The Wife of Ushers Well

Posted: July 21, 2006 in Literature
Tags: ,

The Wife of Ushers Well portrays the very unusual (and only therefore worth portraying) return of three ghosts to the everyday world. The ordinariness of their former home is emphasized to heighten the extraordinariness of the presence of the very earthly and palpable but nevertheless otherworldly ghosts. Since we cannot take them as seriously as probably the poet and certainly the Wifdid, our interest is likely to be fixed rather on the world they returned to. Even then what we want is to see how it compares with our own familiar world.

The Wife appears to be the matriarch of a farm whose men-servants are either absent or not worth mentioning; her property includes barn and byre, her wealth deriving, evidently, from corn and cows, and she is rich enough to send her sons over the sea: for what purpose we can only guess, but she calls all the shots. It is a world of syke and sheugh (marsh and ditch, or seed-furrow), and certainly not Paradise, where the ghosts’ birch hats come from. It is a world where people sleep three to a bed, where time is measured by cocks, not clocks, where water is fetched by women from a well, not turned on and off at a pipe, where cooking is done not in a microwave oven but by maidens blowing up a fire. It is a world of sooty or muddy maidservants subservient to their mistress, but one where class distinctions do not prevent the bonny ones attracting her sons.

The fact that much of the poem is taken up with showing that people ate and slept in those days probably does not much interest us, for so do we; but we would like to be told what the feast specially prepared to celebrate the return of the lost sons consisted of, and what was entailed in making a large wide bed for the three of them. How high was it, when their mother sat down and later slept beside it, wrapped in her mantle against the cold of murky November?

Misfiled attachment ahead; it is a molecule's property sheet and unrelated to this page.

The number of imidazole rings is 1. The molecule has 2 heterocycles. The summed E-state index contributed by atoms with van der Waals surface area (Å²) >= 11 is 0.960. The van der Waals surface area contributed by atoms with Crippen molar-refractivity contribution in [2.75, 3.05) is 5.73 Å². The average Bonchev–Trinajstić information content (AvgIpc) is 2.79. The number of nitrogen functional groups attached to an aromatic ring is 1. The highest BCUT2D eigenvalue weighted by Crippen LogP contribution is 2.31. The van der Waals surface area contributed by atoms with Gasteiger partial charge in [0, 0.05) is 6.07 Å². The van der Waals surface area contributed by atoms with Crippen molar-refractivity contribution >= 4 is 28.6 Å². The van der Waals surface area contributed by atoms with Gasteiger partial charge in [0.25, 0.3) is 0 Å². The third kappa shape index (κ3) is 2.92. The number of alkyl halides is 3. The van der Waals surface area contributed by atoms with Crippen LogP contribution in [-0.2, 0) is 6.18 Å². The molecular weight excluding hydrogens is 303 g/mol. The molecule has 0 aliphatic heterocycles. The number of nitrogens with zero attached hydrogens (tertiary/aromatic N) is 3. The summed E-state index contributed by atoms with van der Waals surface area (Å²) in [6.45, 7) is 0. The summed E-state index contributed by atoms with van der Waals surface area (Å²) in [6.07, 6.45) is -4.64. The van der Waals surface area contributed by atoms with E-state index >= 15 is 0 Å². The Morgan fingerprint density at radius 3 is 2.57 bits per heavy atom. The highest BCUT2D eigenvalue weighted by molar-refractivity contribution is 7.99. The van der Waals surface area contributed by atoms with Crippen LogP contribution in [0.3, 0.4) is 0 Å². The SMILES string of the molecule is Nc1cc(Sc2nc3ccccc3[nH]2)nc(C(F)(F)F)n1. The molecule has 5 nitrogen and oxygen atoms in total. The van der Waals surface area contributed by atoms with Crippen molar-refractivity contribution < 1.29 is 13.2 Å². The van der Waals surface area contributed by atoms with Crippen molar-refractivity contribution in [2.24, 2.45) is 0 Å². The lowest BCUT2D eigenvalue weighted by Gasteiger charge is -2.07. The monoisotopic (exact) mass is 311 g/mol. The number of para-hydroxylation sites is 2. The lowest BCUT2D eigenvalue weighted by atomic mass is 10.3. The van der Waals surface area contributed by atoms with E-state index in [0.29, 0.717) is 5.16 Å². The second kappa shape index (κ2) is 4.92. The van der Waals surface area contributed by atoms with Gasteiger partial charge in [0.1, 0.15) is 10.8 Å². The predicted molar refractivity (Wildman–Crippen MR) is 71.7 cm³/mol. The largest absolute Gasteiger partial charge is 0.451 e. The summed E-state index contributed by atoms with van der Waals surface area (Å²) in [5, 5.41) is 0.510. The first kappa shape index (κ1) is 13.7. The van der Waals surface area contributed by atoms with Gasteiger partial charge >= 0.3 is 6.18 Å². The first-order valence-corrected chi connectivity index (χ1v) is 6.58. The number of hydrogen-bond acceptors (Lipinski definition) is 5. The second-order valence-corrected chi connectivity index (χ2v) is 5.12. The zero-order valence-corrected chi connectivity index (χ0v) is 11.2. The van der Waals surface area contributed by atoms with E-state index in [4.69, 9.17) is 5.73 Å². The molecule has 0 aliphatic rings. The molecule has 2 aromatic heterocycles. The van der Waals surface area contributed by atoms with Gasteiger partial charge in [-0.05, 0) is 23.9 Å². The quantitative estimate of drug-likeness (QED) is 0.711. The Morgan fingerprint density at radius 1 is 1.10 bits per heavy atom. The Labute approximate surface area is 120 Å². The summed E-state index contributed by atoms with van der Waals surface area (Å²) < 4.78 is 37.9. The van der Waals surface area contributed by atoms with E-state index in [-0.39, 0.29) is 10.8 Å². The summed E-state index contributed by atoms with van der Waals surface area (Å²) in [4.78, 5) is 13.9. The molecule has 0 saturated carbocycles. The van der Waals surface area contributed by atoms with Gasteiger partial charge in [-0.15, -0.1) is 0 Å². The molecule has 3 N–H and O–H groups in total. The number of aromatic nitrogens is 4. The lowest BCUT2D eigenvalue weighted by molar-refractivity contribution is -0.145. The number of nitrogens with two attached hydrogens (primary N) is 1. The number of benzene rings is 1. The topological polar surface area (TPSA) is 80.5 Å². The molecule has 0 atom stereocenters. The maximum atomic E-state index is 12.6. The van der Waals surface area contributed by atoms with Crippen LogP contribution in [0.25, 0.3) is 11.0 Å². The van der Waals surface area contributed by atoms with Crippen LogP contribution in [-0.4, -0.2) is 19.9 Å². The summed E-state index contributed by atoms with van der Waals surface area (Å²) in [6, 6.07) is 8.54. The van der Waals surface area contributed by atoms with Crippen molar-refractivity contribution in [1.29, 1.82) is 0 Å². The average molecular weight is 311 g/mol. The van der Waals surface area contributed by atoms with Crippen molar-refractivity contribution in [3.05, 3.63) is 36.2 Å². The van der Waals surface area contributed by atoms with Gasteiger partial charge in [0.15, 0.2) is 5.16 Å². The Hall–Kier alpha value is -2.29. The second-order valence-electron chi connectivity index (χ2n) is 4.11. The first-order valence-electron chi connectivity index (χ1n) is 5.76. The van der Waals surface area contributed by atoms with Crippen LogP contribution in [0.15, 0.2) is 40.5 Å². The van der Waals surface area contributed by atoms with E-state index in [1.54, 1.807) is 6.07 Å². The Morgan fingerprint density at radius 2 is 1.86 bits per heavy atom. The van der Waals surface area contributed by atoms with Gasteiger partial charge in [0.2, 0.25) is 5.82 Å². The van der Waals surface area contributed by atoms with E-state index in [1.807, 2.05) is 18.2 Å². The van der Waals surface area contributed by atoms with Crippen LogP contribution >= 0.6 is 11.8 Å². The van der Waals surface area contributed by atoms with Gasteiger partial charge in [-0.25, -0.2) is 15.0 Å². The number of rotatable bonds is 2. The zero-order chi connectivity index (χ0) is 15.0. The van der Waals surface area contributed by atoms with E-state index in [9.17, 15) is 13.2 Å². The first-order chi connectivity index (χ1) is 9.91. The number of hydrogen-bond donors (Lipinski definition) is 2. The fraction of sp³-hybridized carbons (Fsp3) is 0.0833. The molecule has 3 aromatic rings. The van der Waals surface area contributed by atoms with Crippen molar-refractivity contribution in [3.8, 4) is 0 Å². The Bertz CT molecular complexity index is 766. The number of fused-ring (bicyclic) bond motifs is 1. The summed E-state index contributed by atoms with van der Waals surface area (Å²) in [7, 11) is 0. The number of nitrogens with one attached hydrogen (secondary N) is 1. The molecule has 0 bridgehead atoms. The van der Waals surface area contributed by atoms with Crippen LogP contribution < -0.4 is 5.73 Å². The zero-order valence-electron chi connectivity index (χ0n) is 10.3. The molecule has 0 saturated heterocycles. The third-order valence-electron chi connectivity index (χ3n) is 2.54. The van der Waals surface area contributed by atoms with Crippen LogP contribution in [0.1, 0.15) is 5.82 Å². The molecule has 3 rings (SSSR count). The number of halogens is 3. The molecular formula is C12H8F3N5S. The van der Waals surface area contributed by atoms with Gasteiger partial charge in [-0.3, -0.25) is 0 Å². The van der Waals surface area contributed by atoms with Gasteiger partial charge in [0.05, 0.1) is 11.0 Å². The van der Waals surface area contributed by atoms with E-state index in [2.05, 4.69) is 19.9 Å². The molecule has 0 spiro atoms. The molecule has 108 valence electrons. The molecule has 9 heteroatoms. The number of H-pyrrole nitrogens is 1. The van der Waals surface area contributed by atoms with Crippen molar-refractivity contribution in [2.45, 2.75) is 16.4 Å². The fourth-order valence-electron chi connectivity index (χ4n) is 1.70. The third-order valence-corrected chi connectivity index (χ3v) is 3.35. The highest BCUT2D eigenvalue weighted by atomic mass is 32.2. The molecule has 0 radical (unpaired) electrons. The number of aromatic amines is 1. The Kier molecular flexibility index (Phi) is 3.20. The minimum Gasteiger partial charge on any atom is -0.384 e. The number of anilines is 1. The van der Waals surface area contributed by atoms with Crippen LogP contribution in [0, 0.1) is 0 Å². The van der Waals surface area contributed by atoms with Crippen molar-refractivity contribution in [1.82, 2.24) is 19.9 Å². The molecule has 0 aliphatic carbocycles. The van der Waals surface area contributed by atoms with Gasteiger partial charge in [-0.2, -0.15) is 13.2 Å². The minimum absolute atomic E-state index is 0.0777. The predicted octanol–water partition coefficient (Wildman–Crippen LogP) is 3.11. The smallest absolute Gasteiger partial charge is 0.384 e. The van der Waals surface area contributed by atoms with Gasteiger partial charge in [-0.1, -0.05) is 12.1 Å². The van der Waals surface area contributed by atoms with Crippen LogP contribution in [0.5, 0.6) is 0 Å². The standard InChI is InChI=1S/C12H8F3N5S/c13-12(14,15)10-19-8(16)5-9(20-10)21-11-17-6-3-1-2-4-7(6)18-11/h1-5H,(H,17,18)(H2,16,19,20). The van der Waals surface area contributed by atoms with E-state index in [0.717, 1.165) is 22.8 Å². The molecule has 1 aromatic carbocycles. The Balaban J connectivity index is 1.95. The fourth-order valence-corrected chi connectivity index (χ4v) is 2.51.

But the strangest (and therefore to us most interesting) aspect of the everyday is surely the folk religion that made so little of the separation between dead and living which seems so fundamental nowadays. We know the dead do not come back. The Wife not only didn’t, but somehow had the power to bring them back, if only, and tragically, for a short time.

“I wish the wind May never cease, Nor fashes in the flood,

Till my three sons come hame to me,

In earthly flesh and blood!”

And about Martinmas they did. Just as well, or the weather would have remained intolerable. Was her wish a prayer? Was her prayer a curse? To whom did she offer it: to the spirit of Ushers Well? Then what idea did the name of the feast of St Martin convey to her? We may wonder how faithfully the poem represents not only contemporary social conditions, but also popular belief. It does not seem unreasonable to infer that everyday, carline (rural) belief in the supernatural was sub-Christian, related to seasons and weather, and absurdly inconsistent. If the sons drowned, why do they fear the channerin’ worm? If they have qualified for hats from beside the gates of Paradise, why would they be punished with a sair pain for staying out after cockcrow? Nobody seems to recognize them as ghosts: there is nothing ethereal about such everyday mortals as they appear to be. Does this mean that everyday religion made little of the body-soul dichotomy familiar from contemporary preaching and debates?